“Waiting For Stevie” is such a likable, immediate song that it should come as no surprise that Pearl Jam did not put it out as Dark Matter‘s first single. The band opted instead for the title track, a lumbering and riff-heavy grinder that conforms with the advanced promises about the record being “a lot heavier than you’d expect.” (A misguided impulse to prove their “heaviness” has hampered Pearl Jam from their earliest days. Remember that “Spin The Black Circle,” and not “Corduroy” or “Better Man,” introduced the public to Vitalogy.)

A truism of late-period PJ records is that the songs that attempt to rock the hardest are usually the least compelling, and that’s true of “Dark Matter” and the album’s other consciously “heavy” tracks. (I refer to the second single, “Running,” as well as the nondescript album openers “Scared Of Fear” and “React, Respond.”) The difference with Dark Matter is that even the weakest material still sounds pretty great. And that’s due entirely to Pearl Jam working with relative quickness and leaning on their chemistry as a live band. (It was recorded in just three weeks at Rick Rubin’s Shangri-La studio, where Martin Scorsese filmed interviews with The Band for The Last Waltz, a bit of trivia that naturally appealed to Vedder’s “classic-rock nerd” sensibilities.) The secret sauce of Pearl Jam’s classic albums in the ’90s was the presentation of their raw live sound with only a bare minimum of studio refinement. While Dark Matter never affects the raggedness of Vitalogy and No Code, it does approximate the flinty energy of those records in ways that their 21st-century output typically does not.

Above all, it sounds like Pearl Jam actually enjoyed themselves this time. Which might be why the best tunes often sound like homages to their favorite artists (as well as their former selves). “Wreckage” is another song worked up by Vedder and Watt that falls in line with the Tom Petty heartland-rock tributes that dot Earthling. “Won’t Tell” is a mid-tempo number from Jeff Ament that cross-pollinates the uplifting pop-rock of Yield with the stadium-sized sweep of aughts-era U2. “Got To Give” similarly reworks “In Hiding” as a Who’s Next-style browbeater, while “Upper Hand” evokes the slow-boil surge of “Present Tense.” All of these tunes will be welcome debuts on any future Pearl Jam setlist.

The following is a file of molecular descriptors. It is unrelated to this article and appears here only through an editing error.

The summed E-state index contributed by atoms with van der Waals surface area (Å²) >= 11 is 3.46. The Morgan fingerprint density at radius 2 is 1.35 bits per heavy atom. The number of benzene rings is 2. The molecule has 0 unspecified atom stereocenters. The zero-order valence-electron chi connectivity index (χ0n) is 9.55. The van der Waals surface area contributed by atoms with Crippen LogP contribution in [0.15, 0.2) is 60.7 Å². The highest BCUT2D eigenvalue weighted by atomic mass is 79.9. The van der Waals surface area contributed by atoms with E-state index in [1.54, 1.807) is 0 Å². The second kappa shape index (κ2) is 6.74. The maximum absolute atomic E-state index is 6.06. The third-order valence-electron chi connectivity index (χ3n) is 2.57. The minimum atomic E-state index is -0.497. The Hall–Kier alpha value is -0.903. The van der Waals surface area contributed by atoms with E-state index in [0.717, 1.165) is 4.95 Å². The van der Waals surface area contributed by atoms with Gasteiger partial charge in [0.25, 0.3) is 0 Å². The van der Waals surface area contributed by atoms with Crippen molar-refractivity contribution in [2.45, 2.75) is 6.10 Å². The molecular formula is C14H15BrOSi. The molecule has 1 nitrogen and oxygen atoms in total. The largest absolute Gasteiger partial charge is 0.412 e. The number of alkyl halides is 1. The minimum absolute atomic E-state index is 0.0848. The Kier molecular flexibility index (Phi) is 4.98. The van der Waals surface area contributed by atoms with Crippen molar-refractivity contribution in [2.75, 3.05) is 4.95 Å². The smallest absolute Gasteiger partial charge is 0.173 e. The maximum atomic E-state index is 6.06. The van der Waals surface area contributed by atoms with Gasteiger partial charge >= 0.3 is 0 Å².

Dark Matter isn’t a complete return to form. The reliance on outside writers is kind of alarming — along with Watt’s significant contributions, touring member Josh Klinghoffer also played a major hand in composing the charmingly bouncy parenthood ode “Something Special.” It’s not checked-out or craven like a late-period Aerosmith album, of course, but the extra help does underline how challenging it’s been for Pearl Jam to make Pearl Jam records in the past 15 years. But for now, I’m choosing to focus on the very real pleasures that Dark Matter provides. After all these years, it’s still a delight to hear these five guys gather in a room and lock into the kind of invigorating rock song that elevates your heart an extra inch or two.

Dark Matter ends with exactly that kind of song. “Setting Sun” opens like a textbook downbeat Pearl Jam album closer, in the vein of “Indifference” or “All Those Yesterdays.” But over the course of nearly six minutes, it pivots toward a different sort of Pearl Jam number, the kind that simultaneously puts a lump in your throat and a pump in your fist. As the rhythm section of Ament and Matt Cameron slams against McCready and Stone Gossard’s majestically weaving guitars, Eddie once again lifts his voice and dares you to lift yours. “Let us not fade,” he bellows, and it feels like a prayer and a promise. If Pearl Jam can keep up their end of that bargain on Dark Matter, what’s our excuse?